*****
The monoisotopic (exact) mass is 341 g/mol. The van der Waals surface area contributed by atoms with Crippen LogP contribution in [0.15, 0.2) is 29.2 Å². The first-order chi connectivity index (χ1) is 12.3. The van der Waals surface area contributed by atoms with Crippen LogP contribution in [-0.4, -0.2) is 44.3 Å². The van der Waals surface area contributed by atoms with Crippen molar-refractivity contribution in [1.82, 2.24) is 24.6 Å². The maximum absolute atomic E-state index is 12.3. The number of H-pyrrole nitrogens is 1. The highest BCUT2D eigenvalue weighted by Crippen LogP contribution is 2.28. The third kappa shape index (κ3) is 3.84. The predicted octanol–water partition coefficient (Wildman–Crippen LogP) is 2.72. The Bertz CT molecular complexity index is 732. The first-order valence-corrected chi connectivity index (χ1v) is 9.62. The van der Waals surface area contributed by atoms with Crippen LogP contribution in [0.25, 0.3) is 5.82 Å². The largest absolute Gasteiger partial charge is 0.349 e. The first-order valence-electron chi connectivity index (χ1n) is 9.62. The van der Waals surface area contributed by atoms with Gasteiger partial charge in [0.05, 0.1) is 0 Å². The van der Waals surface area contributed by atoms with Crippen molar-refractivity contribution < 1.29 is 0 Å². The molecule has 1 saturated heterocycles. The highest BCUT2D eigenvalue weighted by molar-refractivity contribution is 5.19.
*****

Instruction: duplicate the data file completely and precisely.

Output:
The monoisotopic (exact) mass is 341 g/mol. The van der Waals surface area contributed by atoms with Crippen LogP contribution in [0.15, 0.2) is 29.2 Å². The first-order chi connectivity index (χ1) is 12.3. The van der Waals surface area contributed by atoms with Crippen LogP contribution in [-0.4, -0.2) is 44.3 Å². The van der Waals surface area contributed by atoms with Crippen molar-refractivity contribution in [1.82, 2.24) is 24.6 Å². The maximum absolute atomic E-state index is 12.3. The number of H-pyrrole nitrogens is 1. The highest BCUT2D eigenvalue weighted by Crippen LogP contribution is 2.28. The third kappa shape index (κ3) is 3.84. The predicted octanol–water partition coefficient (Wildman–Crippen LogP) is 2.72. The Bertz CT molecular complexity index is 732. The first-order valence-corrected chi connectivity index (χ1v) is 9.62. The van der Waals surface area contributed by atoms with Crippen LogP contribution in [0.25, 0.3) is 5.82 Å². The largest absolute Gasteiger partial charge is 0.349 e. The first-order valence-electron chi connectivity index (χ1n) is 9.62. The van der Waals surface area contributed by atoms with Gasteiger partial charge in [0.05, 0.1) is 0 Å². The van der Waals surface area contributed by atoms with Crippen molar-refractivity contribution < 1.29 is 0 Å². The molecule has 1 saturated heterocycles. The highest BCUT2D eigenvalue weighted by molar-refractivity contribution is 5.19.